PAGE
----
Graeme Marshall column for Reel Life May 2017
- Richie Cosgrove
South Canterbury Report
With only some high country lakes open for fishing during the month of May there is not a lot to report on.
However, dedicated canal fishers continue to enjoy success.
Above Right: Two winter salmon from Lake Tekapo, note the blue and white jig that did the damage.
At time of writing anglers seeking canal salmon would have little to enthuse over as there does not appear to have been a significant escape of decent-sized fish for some time now.
I can also report that fishing for trout during the middle of the day has proven challenging due to very clear water conditions.
Anglers prepared to brave icy conditions at dawn and dusk and into the night though are in with a chance of hooking up on some very large trout.
Whilst prime time for egg imitations is normally from August on there have been reports of success on standard glo-bugs in recent days.
Some beautifully marked and conditioned fish have been taken from all the usual haunts.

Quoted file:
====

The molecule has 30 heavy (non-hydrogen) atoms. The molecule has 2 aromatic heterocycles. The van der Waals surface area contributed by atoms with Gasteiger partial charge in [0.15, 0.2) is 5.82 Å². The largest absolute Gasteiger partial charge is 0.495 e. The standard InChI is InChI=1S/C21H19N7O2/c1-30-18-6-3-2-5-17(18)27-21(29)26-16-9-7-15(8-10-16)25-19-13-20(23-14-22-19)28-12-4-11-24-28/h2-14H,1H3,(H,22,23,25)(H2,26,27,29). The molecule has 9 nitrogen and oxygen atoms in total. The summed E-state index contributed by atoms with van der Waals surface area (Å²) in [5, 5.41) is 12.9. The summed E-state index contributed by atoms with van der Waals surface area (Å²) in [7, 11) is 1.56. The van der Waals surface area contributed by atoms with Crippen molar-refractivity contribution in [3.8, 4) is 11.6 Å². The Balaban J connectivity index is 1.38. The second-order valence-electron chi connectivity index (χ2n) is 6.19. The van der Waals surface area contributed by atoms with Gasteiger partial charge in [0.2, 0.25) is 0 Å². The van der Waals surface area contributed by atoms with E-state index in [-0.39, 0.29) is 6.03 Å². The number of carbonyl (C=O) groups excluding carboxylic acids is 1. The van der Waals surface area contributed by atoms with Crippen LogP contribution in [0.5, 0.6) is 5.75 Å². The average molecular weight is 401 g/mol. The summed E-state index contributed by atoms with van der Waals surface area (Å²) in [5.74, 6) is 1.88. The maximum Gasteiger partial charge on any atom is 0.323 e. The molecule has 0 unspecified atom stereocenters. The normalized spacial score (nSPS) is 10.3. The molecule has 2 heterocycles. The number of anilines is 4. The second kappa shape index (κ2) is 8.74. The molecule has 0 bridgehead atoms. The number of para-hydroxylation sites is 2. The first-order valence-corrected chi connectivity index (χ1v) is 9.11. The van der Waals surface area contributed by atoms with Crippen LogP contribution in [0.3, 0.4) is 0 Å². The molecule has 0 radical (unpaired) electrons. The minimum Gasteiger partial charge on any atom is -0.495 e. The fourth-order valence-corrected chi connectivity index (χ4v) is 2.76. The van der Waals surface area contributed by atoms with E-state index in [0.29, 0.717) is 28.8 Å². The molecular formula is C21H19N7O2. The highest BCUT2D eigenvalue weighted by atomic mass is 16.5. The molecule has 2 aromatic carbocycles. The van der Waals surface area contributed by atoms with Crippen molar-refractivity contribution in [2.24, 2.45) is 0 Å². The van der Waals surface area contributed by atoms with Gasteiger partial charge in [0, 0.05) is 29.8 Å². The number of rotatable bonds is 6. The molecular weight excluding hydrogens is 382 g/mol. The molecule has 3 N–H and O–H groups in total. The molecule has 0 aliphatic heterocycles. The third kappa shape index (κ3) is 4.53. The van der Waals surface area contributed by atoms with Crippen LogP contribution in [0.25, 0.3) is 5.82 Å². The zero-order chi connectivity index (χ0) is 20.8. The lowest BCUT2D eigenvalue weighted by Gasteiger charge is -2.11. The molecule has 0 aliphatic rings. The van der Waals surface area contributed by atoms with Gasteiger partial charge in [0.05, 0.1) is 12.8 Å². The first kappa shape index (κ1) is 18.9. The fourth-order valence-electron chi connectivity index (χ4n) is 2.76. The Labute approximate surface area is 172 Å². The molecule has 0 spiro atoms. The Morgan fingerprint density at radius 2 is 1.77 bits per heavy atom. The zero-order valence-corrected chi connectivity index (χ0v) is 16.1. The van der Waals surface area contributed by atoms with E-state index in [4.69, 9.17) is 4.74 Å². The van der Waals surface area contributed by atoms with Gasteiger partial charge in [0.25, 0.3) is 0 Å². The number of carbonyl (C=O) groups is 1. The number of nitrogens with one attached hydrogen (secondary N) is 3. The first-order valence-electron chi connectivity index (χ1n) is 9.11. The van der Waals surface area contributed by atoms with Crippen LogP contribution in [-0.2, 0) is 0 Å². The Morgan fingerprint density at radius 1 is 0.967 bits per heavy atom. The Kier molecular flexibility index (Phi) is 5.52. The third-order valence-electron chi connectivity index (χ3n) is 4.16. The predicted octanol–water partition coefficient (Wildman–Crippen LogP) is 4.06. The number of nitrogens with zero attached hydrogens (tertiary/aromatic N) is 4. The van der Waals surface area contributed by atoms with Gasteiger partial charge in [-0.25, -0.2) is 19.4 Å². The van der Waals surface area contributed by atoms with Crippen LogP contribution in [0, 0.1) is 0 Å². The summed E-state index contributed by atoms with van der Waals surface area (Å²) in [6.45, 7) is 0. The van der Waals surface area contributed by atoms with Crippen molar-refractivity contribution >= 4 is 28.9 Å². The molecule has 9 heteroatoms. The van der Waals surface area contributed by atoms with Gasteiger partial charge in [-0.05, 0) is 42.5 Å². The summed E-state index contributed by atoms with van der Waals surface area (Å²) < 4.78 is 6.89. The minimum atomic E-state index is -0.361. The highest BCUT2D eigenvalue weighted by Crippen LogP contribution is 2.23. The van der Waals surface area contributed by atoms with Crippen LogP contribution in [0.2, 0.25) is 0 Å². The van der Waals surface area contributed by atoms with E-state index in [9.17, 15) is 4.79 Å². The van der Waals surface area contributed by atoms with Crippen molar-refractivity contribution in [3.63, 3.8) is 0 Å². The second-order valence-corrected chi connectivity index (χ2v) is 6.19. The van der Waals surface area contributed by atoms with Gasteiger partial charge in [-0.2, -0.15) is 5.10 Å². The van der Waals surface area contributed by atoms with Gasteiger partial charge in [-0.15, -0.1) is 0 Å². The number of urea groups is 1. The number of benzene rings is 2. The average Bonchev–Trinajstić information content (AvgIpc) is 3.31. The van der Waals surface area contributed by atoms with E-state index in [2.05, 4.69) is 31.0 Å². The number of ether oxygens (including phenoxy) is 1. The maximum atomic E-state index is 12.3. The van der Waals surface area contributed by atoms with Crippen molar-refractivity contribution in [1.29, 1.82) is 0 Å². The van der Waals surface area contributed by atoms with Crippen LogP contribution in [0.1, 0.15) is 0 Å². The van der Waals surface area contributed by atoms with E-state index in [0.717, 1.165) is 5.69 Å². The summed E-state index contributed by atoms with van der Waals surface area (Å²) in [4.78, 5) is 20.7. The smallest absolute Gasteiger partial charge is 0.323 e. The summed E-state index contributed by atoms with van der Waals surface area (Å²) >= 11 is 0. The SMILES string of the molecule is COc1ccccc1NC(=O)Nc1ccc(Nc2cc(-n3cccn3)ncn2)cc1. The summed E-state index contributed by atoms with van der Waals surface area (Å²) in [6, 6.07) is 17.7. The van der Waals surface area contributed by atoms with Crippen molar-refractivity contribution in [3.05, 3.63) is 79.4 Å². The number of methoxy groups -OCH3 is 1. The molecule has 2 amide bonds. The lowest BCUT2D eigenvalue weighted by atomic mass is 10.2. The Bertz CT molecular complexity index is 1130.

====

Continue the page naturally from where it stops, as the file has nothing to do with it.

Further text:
June marks the beginning of the winter season.
Lake Alexandrina anglers eagerly await the June 1 opening and don’t let sub-zero temperatures spoil their fun.
Fishing in lakes around stream mouths can also prove very productive with rainbows congregating to make their spawning run.
Generally speaking though the only lakes open are the big Mackenzie Country ones and tributaries are strictly off limits.
The only exception is the lower part of the Tekapo River up to the power pylons – a distance of about one kilometre.
Conversely, the lower parts of the Ashburton, Rangitata, Opihi and Waitaki are open from June 1 – 31 August.
Searun browns are unpredictable fish at the best of times.
However, the writer has enjoyed some excellent fishing in the lower Opihi close to the tidal limit in some seasons.
The only way to find out if fish are present is to check it out.
There are worse ways to spend a clear, frosty morning than swinging a whitebait imitation or softbait through a riffle.
Some trout and salmon can be found in the big lakes right through winter.
Trolling is still effective but fishing off the shore can also be productive.
I’ve found that both trout and salmon will take a small jig, slice or Tasmanian Devil.
The trick is to use line light enough to get your lure right out to the drop-off and let it sink for some time before retrieving.
Jigs especially are often irresistible to salmon fished this way and are sometimes taken on the drop.
If all else fails why not try a spot of coarse fishing – Centennial Park or Saltwater Creek for example.